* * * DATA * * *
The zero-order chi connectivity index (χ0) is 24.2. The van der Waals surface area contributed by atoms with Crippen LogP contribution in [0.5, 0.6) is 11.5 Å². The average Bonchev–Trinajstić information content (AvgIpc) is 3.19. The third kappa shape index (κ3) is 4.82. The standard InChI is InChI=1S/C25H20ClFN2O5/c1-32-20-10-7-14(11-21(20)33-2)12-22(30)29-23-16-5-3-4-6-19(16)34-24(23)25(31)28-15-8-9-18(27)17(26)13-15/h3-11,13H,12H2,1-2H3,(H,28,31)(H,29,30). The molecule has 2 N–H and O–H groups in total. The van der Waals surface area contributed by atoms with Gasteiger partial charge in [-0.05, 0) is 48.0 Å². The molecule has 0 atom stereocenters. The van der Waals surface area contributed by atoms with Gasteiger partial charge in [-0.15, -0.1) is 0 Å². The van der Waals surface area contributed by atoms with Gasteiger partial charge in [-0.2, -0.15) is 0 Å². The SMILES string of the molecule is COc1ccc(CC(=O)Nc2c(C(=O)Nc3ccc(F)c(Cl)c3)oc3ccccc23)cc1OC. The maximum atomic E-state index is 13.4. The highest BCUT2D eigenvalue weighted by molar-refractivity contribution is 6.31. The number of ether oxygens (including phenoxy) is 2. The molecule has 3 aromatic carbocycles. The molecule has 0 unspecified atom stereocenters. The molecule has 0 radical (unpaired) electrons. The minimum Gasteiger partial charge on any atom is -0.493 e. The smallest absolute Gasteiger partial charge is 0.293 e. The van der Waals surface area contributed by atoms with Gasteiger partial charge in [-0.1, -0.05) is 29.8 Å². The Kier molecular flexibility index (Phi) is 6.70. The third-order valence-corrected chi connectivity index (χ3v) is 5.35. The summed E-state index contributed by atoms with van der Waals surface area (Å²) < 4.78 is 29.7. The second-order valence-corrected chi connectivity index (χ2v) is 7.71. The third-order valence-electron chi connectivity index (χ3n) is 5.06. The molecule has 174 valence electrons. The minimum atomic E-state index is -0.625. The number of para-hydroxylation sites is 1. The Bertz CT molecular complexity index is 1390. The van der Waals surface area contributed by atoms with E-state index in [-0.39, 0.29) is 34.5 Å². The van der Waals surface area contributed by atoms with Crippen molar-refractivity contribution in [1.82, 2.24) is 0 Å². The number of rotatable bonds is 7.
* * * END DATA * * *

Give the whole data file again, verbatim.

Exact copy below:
The zero-order chi connectivity index (χ0) is 24.2. The van der Waals surface area contributed by atoms with Crippen LogP contribution in [0.5, 0.6) is 11.5 Å². The average Bonchev–Trinajstić information content (AvgIpc) is 3.19. The third kappa shape index (κ3) is 4.82. The standard InChI is InChI=1S/C25H20ClFN2O5/c1-32-20-10-7-14(11-21(20)33-2)12-22(30)29-23-16-5-3-4-6-19(16)34-24(23)25(31)28-15-8-9-18(27)17(26)13-15/h3-11,13H,12H2,1-2H3,(H,28,31)(H,29,30). The molecule has 2 N–H and O–H groups in total. The van der Waals surface area contributed by atoms with Gasteiger partial charge in [-0.05, 0) is 48.0 Å². The molecule has 0 atom stereocenters. The van der Waals surface area contributed by atoms with Gasteiger partial charge in [-0.15, -0.1) is 0 Å². The van der Waals surface area contributed by atoms with Gasteiger partial charge in [-0.2, -0.15) is 0 Å². The SMILES string of the molecule is COc1ccc(CC(=O)Nc2c(C(=O)Nc3ccc(F)c(Cl)c3)oc3ccccc23)cc1OC. The maximum atomic E-state index is 13.4. The highest BCUT2D eigenvalue weighted by molar-refractivity contribution is 6.31. The number of ether oxygens (including phenoxy) is 2. The molecule has 3 aromatic carbocycles. The molecule has 0 unspecified atom stereocenters. The molecule has 0 radical (unpaired) electrons. The minimum Gasteiger partial charge on any atom is -0.493 e. The smallest absolute Gasteiger partial charge is 0.293 e. The van der Waals surface area contributed by atoms with Gasteiger partial charge in [-0.1, -0.05) is 29.8 Å². The Kier molecular flexibility index (Phi) is 6.70. The third-order valence-corrected chi connectivity index (χ3v) is 5.35. The summed E-state index contributed by atoms with van der Waals surface area (Å²) < 4.78 is 29.7. The second-order valence-corrected chi connectivity index (χ2v) is 7.71. The third-order valence-electron chi connectivity index (χ3n) is 5.06. The molecule has 174 valence electrons. The minimum atomic E-state index is -0.625. The number of para-hydroxylation sites is 1. The Bertz CT molecular complexity index is 1390. The van der Waals surface area contributed by atoms with E-state index in [-0.39, 0.29) is 34.5 Å². The van der Waals surface area contributed by atoms with Crippen molar-refractivity contribution in [1.82, 2.24) is 0 Å². The number of rotatable bonds is 7.